Our Planet Speeded Up: Review of Transmission by Carol Ann Duffy

Hari Kunzru's first novel, The Impressionist, won a Somerset Maugham award and earned him a place on Granta's list of the best British novelists under 40. His second novel, Transmission, is hugely engaging.

Vividly set in the computer-virus present, it effortlessly and wittily shows how like the future our present day already is. Rather like early Martin Amis, only nicer, Kunzru combines a satirical comic gift with a cool prose style. And his storytelling is well plotted and compelling.

The two main characters here are Arjun Mehta and Guy Swift, both heroic failures in their own way. Arjun ("something about the boy emanated muddle") is a computer-programming geek in New Delhi who is hoodwinked into moving to America to work for Databodies, a slave labour outfit who will hire him out to companies and charge him savagely for the privilege.

After a year of this, he can't sleep properly, has eczema, lies to his Indian family about his success in the West when he calls home, and has little or no illusion left: "He knows what lies above him, the sublime mobility of those who travel without ever touching the ground. He has glimpsed what lies below, the other mobility, the forced motion of the shopping-cart pushers, the collectors of cardboard boxes. At least in India the street people can lie down for a while before being moved on."

When Arjun finally lands a halfway decent job at Virugenix, it is a lifeline he will be fatally reluctant to let go. In despair after the firm releases him, he unleashes a vicious computer virus that infects inboxes around the world. Its signature is an image of a Bollywood star, "dancing in jerky quicktime in a pop-up window on your screen".

Guy Swift is a coke-snorting young Englishman who heads the London PR company Tomorrow*, lives in a permanent state of arrogance about what he has - flash apartment, beautiful, unloving girlfriend - and holds a sweat-basting fear of losing it ("when, like Guy, you put yourself ahead of the curve, you live in the future"). His office neatly sums him up: "The room contained a daybed, a draftsman's table, boxes of unused art and design supplies, a home-cinema set-up and a cabinet filled with a quantity of toy robots and Quentin Tarantino mementoes."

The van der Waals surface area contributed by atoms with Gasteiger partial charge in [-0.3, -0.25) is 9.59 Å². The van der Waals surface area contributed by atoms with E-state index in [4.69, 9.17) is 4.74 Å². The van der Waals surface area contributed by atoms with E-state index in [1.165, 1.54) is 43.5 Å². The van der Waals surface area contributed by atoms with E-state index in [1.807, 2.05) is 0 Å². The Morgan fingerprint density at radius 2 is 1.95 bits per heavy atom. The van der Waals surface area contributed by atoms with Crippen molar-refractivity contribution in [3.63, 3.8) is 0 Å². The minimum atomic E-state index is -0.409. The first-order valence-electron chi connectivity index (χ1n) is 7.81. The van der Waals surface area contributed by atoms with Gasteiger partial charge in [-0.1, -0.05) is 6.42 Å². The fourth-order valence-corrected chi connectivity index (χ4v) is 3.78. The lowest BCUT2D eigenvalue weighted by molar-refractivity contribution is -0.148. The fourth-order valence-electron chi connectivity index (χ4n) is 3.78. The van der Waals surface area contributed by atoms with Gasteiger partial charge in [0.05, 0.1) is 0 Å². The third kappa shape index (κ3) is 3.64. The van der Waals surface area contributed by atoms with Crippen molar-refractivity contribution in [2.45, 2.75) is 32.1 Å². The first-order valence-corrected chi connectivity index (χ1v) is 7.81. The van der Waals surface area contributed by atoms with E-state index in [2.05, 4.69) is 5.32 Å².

The female characters are equally well drawn, especially Guy's girlfriend, Gaby, ("Gabriella could sense neediness and did not tolerate it very well") and Arjun's colleague Christine Schnorr; she deflowers him in a druggy scene that includes one of the queasiest descriptions of bad sex I have ever read.

This is one of those increasingly rare books where it would be mean to discuss the plot in a review; it's enough to say that it is very clever and funny, entertaining in a true way, and set in a global village which is a recognisable and shame-making exaggeration of our world today.

The characters- haves and have-nots - move through "an eroticism of materialism", where, on an average Thursday in June, "bombs went off in Jakarta, Jenin and Tashkent. An elderly single-hulled tanker sank off Manila, releasing its load of crude oil into the South China Sea. In Malawi, a man was diagnosed with a previously unknown retroviral infection. At Heathrow Airport, two dead Ghanian boys were found frozen to the undercarriage of a Boeing 747."

Add to this a couple of hilarious set pieces (Guy's game of golf in Dubai while pitching for a contract, Arjun's reaction to the news of his redundancy) and the sleight of hand at the end that turns several disappearing acts into a royal flush of happy endings, and you have a terrific new novel from a terrific writer. Respect.

Carol Ann Duffy

[this review appeared in the Daily Telegraph, June 2004]